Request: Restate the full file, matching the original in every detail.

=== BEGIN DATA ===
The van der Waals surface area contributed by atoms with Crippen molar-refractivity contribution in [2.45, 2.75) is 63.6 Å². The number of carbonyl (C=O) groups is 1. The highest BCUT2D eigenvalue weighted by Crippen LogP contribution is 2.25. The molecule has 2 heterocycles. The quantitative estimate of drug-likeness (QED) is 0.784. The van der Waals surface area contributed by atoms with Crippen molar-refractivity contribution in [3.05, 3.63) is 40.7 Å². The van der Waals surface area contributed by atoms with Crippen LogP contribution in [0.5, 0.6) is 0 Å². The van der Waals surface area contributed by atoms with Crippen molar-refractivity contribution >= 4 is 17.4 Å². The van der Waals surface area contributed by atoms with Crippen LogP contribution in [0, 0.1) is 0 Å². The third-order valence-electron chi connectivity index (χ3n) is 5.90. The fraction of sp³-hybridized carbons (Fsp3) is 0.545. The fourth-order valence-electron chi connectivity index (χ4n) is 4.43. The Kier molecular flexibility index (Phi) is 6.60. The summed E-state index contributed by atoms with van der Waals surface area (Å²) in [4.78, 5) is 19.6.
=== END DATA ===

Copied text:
The van der Waals surface area contributed by atoms with Crippen molar-refractivity contribution in [2.45, 2.75) is 63.6 Å². The number of carbonyl (C=O) groups is 1. The highest BCUT2D eigenvalue weighted by Crippen LogP contribution is 2.25. The molecule has 2 heterocycles. The quantitative estimate of drug-likeness (QED) is 0.784. The van der Waals surface area contributed by atoms with Crippen molar-refractivity contribution in [3.05, 3.63) is 40.7 Å². The van der Waals surface area contributed by atoms with Crippen LogP contribution in [0.5, 0.6) is 0 Å². The van der Waals surface area contributed by atoms with Crippen molar-refractivity contribution >= 4 is 17.4 Å². The van der Waals surface area contributed by atoms with Crippen LogP contribution in [0, 0.1) is 0 Å². The third-order valence-electron chi connectivity index (χ3n) is 5.90. The fraction of sp³-hybridized carbons (Fsp3) is 0.545. The fourth-order valence-electron chi connectivity index (χ4n) is 4.43. The Kier molecular flexibility index (Phi) is 6.60. The summed E-state index contributed by atoms with van der Waals surface area (Å²) in [4.78, 5) is 19.6.